I really enjoy your column, and regularly find myself guffawing aloud at your oft- ribald repartee. Imagine my glee at your response to my problem…
Two words: toxic mother. Over my nearly two decades of marriage, I have been able to institute a greater than 1500 mile buffer between our home and hers. To be honest, while it may sound callous to some, I often wish she were not a part of my life -the problem is… grandchildren.
My issues with her are mine, and when it is healthy, I will not interfere with her communications with my children. When her comments cross a line, however , I will not waste a second calling out her oblique unkindness. Needless to say, the obligatory yearly visits are often difficult at best, with her frequent requests, manipulations and passive- aggressive comments rapidly taking their toll, to the point where I can barely stand to interact with her, and count down the days or hours until she leaves.
I have tried putting her up in a nice hotel nearby, which, of course ended up being insufficient. At this point I don’t even want her here. I vacillate between wanting to tell her exactly how I feel ( enumerating examples of her self-centered & manipulative behaviors over the years) and knowing that it would only result in yet another tearful deflection of her own culpability ( been there, done that). The end result is repeatedly very, very unpleasant because of my inevitable resentment, which accompanies the visit every.damn.time ( also known as Einstein’s definition of insanity).
Summer visit time is inexorably rolling down the track toward me, and I feel like Nell. Please, be my Dudley Doright ( no kisses, just untie me, for god’s sake).
The End of the Rope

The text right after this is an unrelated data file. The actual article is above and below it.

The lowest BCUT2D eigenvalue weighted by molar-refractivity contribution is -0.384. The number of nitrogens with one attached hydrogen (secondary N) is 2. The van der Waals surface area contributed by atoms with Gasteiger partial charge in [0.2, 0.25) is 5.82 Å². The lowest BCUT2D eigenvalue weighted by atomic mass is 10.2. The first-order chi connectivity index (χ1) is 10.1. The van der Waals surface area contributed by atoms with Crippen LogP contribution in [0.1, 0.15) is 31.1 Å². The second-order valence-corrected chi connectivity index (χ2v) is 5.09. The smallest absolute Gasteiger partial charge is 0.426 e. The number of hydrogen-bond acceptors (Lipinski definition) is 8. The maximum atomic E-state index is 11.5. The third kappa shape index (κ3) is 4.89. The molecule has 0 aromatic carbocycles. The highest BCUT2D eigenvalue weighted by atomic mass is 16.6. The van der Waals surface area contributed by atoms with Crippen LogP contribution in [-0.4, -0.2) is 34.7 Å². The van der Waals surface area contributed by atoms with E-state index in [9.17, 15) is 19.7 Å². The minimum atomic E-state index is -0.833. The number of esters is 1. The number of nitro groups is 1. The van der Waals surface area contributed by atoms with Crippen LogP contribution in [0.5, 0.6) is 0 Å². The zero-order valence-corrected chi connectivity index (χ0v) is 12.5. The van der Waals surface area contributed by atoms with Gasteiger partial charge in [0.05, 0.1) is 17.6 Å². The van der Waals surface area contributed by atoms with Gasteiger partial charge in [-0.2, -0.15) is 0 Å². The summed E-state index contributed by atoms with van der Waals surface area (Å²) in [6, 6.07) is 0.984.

Dear End of Rope:
Fear not, for Dudley is here to save the day! Readers, Astrid and I had a virtual cocktail yesterday in our respective towns while we texted back and forth regarding the specifics of her mom’s bad behavior.
Virtual cocktail hour is becoming a thing for me lately since I became so busy planning my eventual takeover of the airwaves. Please text or email to schedule a party.
Astrid’s upbringing was not ideal. Her father was an alcoholic who died 12 years ago from liver disease. She has three children (16 year old daughter and 13 year old twin boys) and while Astrid’s daughter isn’t crazy about Grandma, the boys are more ambivalent at this point.
Astrid, I am feeling especially charitable this morning so I am going to give you two options: the first is a bit more forgiving towards your mom than it probably should be, the second is my usual more brutally practical advice. Two choices for the price of one: isn’t this fun?
(no pressure there, huh?)
Option 1: Forgive, Forget and The Last Chance Dance
After everything you told me about your mom it is hard for me to even put this out there, but I am trying to be a more compassionate person (for marketing purposes, not because I really am) so here goes nothing…